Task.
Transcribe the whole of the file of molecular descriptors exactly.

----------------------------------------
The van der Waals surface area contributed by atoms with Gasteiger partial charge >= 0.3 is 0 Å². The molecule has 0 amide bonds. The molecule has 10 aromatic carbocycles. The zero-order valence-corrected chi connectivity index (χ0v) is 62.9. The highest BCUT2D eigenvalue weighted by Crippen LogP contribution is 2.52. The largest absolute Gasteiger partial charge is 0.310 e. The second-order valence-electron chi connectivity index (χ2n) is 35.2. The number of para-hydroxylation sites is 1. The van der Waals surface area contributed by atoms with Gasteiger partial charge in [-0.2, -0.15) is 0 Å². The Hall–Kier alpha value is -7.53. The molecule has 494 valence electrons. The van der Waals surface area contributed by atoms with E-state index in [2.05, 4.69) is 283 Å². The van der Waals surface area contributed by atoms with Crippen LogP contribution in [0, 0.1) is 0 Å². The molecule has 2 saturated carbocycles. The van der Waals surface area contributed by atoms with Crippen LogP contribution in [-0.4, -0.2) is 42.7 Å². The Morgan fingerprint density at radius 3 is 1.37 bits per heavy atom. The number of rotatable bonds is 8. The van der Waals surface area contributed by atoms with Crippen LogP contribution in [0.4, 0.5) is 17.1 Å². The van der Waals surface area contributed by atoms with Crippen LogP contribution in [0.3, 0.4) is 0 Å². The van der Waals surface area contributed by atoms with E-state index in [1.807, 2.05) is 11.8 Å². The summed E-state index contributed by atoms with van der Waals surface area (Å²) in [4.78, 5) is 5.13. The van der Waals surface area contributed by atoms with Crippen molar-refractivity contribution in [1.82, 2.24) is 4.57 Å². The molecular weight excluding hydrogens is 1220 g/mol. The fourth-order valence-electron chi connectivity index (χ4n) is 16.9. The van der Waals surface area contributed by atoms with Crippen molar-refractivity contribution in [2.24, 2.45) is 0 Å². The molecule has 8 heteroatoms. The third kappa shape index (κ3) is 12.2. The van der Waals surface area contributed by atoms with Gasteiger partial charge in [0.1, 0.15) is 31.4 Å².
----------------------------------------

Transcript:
The van der Waals surface area contributed by atoms with Gasteiger partial charge >= 0.3 is 0 Å². The molecule has 0 amide bonds. The molecule has 10 aromatic carbocycles. The zero-order valence-corrected chi connectivity index (χ0v) is 62.9. The highest BCUT2D eigenvalue weighted by Crippen LogP contribution is 2.52. The largest absolute Gasteiger partial charge is 0.310 e. The second-order valence-electron chi connectivity index (χ2n) is 35.2. The number of para-hydroxylation sites is 1. The van der Waals surface area contributed by atoms with Gasteiger partial charge in [-0.2, -0.15) is 0 Å². The Hall–Kier alpha value is -7.53. The molecule has 494 valence electrons. The van der Waals surface area contributed by atoms with E-state index in [2.05, 4.69) is 283 Å². The van der Waals surface area contributed by atoms with Crippen LogP contribution in [0, 0.1) is 0 Å². The molecule has 2 saturated carbocycles. The van der Waals surface area contributed by atoms with Crippen LogP contribution in [-0.4, -0.2) is 42.7 Å². The Morgan fingerprint density at radius 3 is 1.37 bits per heavy atom. The number of rotatable bonds is 8. The van der Waals surface area contributed by atoms with Crippen LogP contribution in [0.4, 0.5) is 17.1 Å². The van der Waals surface area contributed by atoms with Crippen LogP contribution in [0.3, 0.4) is 0 Å². The van der Waals surface area contributed by atoms with E-state index in [1.807, 2.05) is 11.8 Å². The summed E-state index contributed by atoms with van der Waals surface area (Å²) in [4.78, 5) is 5.13. The van der Waals surface area contributed by atoms with Crippen molar-refractivity contribution in [1.82, 2.24) is 4.57 Å². The molecular weight excluding hydrogens is 1220 g/mol. The fourth-order valence-electron chi connectivity index (χ4n) is 16.9. The van der Waals surface area contributed by atoms with Crippen molar-refractivity contribution in [2.24, 2.45) is 0 Å². The molecule has 8 heteroatoms. The third kappa shape index (κ3) is 12.2. The van der Waals surface area contributed by atoms with Gasteiger partial charge in [0.1, 0.15) is 31.4 Å².